Snow tires on red car

Snow Tires: Tis the Season

by P. Andersen, November 18, 2014

Snow tires on red car

As the temperatures dip into the teens this week (In NOVEMBER?!?!), it is time to think about snow tires.  I know, I know, it is too soon to talk about snow tires!  Sadly, we are almost to Thanksgiving, and with the goal of keeping you from having a claim or an injury, I am standing on my soapbox and singing the praises of snow tires…

First, if you bought your car up in the northeast, you were given All-Season Tires by default.  Many people feel that their all-season tires are designed to survive winter’s wrath, but really they are designed to do everything pretty well.  Rain, not bad.  Dry, perfectly fine.  Snow?  Ummmm… Snow?  Not so good, really.  Should we have another winter like the last one, a good set of snow tires will serve you very well indeed.

Why snow tires?  First, read a basic Q&A here, at About Cars…    As you can see, snow tires are made of special rubber, they have tread designs specific to the needs of snow and ice, and they make a huge difference in your driving safety when the white stuff falls.  Even on dry pavement, the rubber is more pliable in the cold – while your all seasons get hard and brittle in the winter, snow tires stay soft and grippy.  If you need your car daily, there is no better investment in the northeast than snow tires, making your front or all wheel vehicle safe and secure as you commute.  Another benefit for those of you that have sporty cars?  You can buy summer tires for the other 3 seasons, improving your driving in wet and dry during the warmer months.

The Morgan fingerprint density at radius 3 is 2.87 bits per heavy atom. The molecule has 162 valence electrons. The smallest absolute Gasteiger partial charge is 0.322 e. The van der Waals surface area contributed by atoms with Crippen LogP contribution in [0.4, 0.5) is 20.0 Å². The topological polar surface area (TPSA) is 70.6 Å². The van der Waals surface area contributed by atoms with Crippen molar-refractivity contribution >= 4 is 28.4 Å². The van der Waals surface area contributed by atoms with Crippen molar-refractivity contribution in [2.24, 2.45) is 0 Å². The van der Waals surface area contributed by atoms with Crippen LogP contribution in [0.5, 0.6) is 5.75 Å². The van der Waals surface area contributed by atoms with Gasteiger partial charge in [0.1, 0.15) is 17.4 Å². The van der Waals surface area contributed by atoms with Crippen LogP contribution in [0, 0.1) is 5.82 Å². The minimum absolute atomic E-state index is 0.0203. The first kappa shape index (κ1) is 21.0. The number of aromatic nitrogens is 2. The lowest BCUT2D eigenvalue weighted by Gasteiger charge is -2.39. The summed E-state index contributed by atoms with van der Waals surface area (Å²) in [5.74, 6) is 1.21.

Two Options…

Option 1:  If you have a small or economy car, you likely have wheels in the 16″ – 17″ size range.  This is a good size for snow tires, so you can have them installed right on your current rims.  This requires a repair shop or tire store to do the install.  The benefits are you only have to pay for the tires and installation, the drawback is that you have to pay for that installation twice a year, as you switch between your winter and summer tires.

Option 2: Get a totally separate set of wheels with your winter tires.  You may see the term “Steelies” used for steel wheels that are often utilized for this purpose.  For those of you with performance vehicles, this option may save you some money, as winter tires for large diameter wheels are expensive and less effective.  Winter tires work well on smaller wheels, because the tire sidewalls are larger than the low profile sport tires your car likely came with.  My car, for example, has 18′ wheels with low profile tires, but I can get 16′ steelies and winter tires – and pay less for the tires.  The drawback to this option is the initial cost, as steelies run from $50 to $100 per wheel, and you may need 4 tire pressure sensors installed as well – a one-time charge, dependent on your car.  The benefit is the ease of switching the wheels between seasons yourself if you have a jack, and that you will have the wheels winter after winter.  You also save your pretty shiny wheels from the winter salt and punishing ice, making them look better for longer.

Now?  Sigh…

Now is the time!  Contact the many retailers that sell those winter tires that you need more than you realize.  You may be able to get rims off of Craig’s List, or order them online.  Store your summer tires for the year (always on their side, stacked), and enjoy the next 4 months without worry.  You won’t believe the change in your car after you make this investment!  Now drive smart, drive carefully, and get there safe.

 Check out this quick comparison of some of the major snow tire players in the market from ConsumerSearch.